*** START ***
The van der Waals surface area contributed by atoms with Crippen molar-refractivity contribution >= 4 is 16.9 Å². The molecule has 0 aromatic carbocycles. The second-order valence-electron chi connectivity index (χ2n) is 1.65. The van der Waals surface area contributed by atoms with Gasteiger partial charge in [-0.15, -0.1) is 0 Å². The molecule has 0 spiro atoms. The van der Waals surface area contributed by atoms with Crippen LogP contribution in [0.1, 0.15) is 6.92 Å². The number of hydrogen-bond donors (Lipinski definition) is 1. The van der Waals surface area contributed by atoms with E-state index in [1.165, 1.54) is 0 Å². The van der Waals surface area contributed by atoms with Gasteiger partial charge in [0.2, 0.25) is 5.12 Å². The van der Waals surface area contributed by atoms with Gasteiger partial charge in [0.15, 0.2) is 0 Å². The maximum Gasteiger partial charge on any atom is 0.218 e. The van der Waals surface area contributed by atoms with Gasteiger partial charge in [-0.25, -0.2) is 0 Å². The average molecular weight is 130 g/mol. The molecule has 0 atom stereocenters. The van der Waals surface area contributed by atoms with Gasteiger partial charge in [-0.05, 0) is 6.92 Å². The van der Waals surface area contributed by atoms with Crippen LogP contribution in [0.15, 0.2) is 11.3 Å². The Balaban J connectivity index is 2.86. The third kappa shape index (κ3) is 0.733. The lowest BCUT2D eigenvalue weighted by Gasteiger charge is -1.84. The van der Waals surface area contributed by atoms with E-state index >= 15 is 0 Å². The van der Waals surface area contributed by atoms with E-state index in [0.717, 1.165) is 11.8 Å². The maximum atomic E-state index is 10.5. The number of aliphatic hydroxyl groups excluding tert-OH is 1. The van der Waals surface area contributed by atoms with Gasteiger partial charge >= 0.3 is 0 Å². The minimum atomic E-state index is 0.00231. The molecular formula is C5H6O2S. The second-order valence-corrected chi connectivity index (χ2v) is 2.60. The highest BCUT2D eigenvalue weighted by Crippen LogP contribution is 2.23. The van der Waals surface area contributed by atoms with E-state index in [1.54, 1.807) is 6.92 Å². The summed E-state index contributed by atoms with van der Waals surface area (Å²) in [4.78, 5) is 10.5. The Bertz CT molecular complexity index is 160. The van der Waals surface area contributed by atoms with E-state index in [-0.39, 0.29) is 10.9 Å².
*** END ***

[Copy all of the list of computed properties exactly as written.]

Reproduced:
The van der Waals surface area contributed by atoms with Crippen molar-refractivity contribution >= 4 is 16.9 Å². The molecule has 0 aromatic carbocycles. The second-order valence-electron chi connectivity index (χ2n) is 1.65. The van der Waals surface area contributed by atoms with Gasteiger partial charge in [-0.15, -0.1) is 0 Å². The molecule has 0 spiro atoms. The van der Waals surface area contributed by atoms with Crippen LogP contribution in [0.1, 0.15) is 6.92 Å². The number of hydrogen-bond donors (Lipinski definition) is 1. The van der Waals surface area contributed by atoms with E-state index in [1.165, 1.54) is 0 Å². The van der Waals surface area contributed by atoms with Gasteiger partial charge in [0.2, 0.25) is 5.12 Å². The van der Waals surface area contributed by atoms with Gasteiger partial charge in [0.15, 0.2) is 0 Å². The maximum Gasteiger partial charge on any atom is 0.218 e. The van der Waals surface area contributed by atoms with Gasteiger partial charge in [-0.25, -0.2) is 0 Å². The average molecular weight is 130 g/mol. The molecule has 0 atom stereocenters. The van der Waals surface area contributed by atoms with Gasteiger partial charge in [-0.05, 0) is 6.92 Å². The van der Waals surface area contributed by atoms with Crippen LogP contribution in [0.15, 0.2) is 11.3 Å². The Balaban J connectivity index is 2.86. The third kappa shape index (κ3) is 0.733. The lowest BCUT2D eigenvalue weighted by Gasteiger charge is -1.84. The van der Waals surface area contributed by atoms with E-state index >= 15 is 0 Å². The van der Waals surface area contributed by atoms with E-state index in [0.717, 1.165) is 11.8 Å². The maximum atomic E-state index is 10.5. The number of aliphatic hydroxyl groups excluding tert-OH is 1. The van der Waals surface area contributed by atoms with Gasteiger partial charge >= 0.3 is 0 Å². The minimum atomic E-state index is 0.00231. The molecular formula is C5H6O2S. The second-order valence-corrected chi connectivity index (χ2v) is 2.60. The highest BCUT2D eigenvalue weighted by Crippen LogP contribution is 2.23. The van der Waals surface area contributed by atoms with E-state index in [1.54, 1.807) is 6.92 Å². The summed E-state index contributed by atoms with van der Waals surface area (Å²) in [4.78, 5) is 10.5. The Bertz CT molecular complexity index is 160. The van der Waals surface area contributed by atoms with E-state index in [-0.39, 0.29) is 10.9 Å².